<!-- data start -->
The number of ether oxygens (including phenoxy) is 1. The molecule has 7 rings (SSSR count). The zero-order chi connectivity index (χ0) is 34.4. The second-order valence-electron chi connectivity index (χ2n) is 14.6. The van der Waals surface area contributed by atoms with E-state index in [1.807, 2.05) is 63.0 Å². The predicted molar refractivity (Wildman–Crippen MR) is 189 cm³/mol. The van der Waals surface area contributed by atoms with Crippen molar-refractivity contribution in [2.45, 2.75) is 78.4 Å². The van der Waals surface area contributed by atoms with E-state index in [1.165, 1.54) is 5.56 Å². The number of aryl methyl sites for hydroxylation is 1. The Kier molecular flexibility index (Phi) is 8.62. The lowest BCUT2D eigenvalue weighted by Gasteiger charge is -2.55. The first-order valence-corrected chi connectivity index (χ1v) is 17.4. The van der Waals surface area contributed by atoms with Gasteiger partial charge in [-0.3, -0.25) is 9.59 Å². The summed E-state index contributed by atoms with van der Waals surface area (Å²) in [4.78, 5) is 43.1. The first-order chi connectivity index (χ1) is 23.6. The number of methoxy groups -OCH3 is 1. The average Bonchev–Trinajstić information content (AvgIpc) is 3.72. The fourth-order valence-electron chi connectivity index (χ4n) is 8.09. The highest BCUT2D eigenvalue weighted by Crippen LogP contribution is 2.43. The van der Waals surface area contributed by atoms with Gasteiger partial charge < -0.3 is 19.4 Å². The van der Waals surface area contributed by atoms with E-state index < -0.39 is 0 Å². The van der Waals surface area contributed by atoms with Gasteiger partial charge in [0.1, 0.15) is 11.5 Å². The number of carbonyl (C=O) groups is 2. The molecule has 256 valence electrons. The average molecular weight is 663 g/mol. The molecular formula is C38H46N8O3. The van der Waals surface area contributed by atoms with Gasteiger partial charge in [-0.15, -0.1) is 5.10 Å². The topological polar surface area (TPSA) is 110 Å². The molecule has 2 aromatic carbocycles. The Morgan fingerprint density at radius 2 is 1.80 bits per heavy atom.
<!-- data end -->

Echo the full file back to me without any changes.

The number of ether oxygens (including phenoxy) is 1. The molecule has 7 rings (SSSR count). The zero-order chi connectivity index (χ0) is 34.4. The second-order valence-electron chi connectivity index (χ2n) is 14.6. The van der Waals surface area contributed by atoms with E-state index in [1.807, 2.05) is 63.0 Å². The predicted molar refractivity (Wildman–Crippen MR) is 189 cm³/mol. The van der Waals surface area contributed by atoms with Crippen molar-refractivity contribution in [2.45, 2.75) is 78.4 Å². The van der Waals surface area contributed by atoms with E-state index in [1.165, 1.54) is 5.56 Å². The number of aryl methyl sites for hydroxylation is 1. The Kier molecular flexibility index (Phi) is 8.62. The lowest BCUT2D eigenvalue weighted by Gasteiger charge is -2.55. The first-order valence-corrected chi connectivity index (χ1v) is 17.4. The van der Waals surface area contributed by atoms with Gasteiger partial charge in [-0.3, -0.25) is 9.59 Å². The summed E-state index contributed by atoms with van der Waals surface area (Å²) in [4.78, 5) is 43.1. The first-order chi connectivity index (χ1) is 23.6. The number of methoxy groups -OCH3 is 1. The average Bonchev–Trinajstić information content (AvgIpc) is 3.72. The fourth-order valence-electron chi connectivity index (χ4n) is 8.09. The highest BCUT2D eigenvalue weighted by Crippen LogP contribution is 2.43. The van der Waals surface area contributed by atoms with Gasteiger partial charge < -0.3 is 19.4 Å². The van der Waals surface area contributed by atoms with E-state index < -0.39 is 0 Å². The van der Waals surface area contributed by atoms with Gasteiger partial charge in [0.1, 0.15) is 11.5 Å². The number of carbonyl (C=O) groups is 2. The molecule has 256 valence electrons. The average molecular weight is 663 g/mol. The molecular formula is C38H46N8O3. The van der Waals surface area contributed by atoms with Gasteiger partial charge in [-0.15, -0.1) is 5.10 Å². The topological polar surface area (TPSA) is 110 Å². The molecule has 2 aromatic carbocycles. The Morgan fingerprint density at radius 2 is 1.80 bits per heavy atom.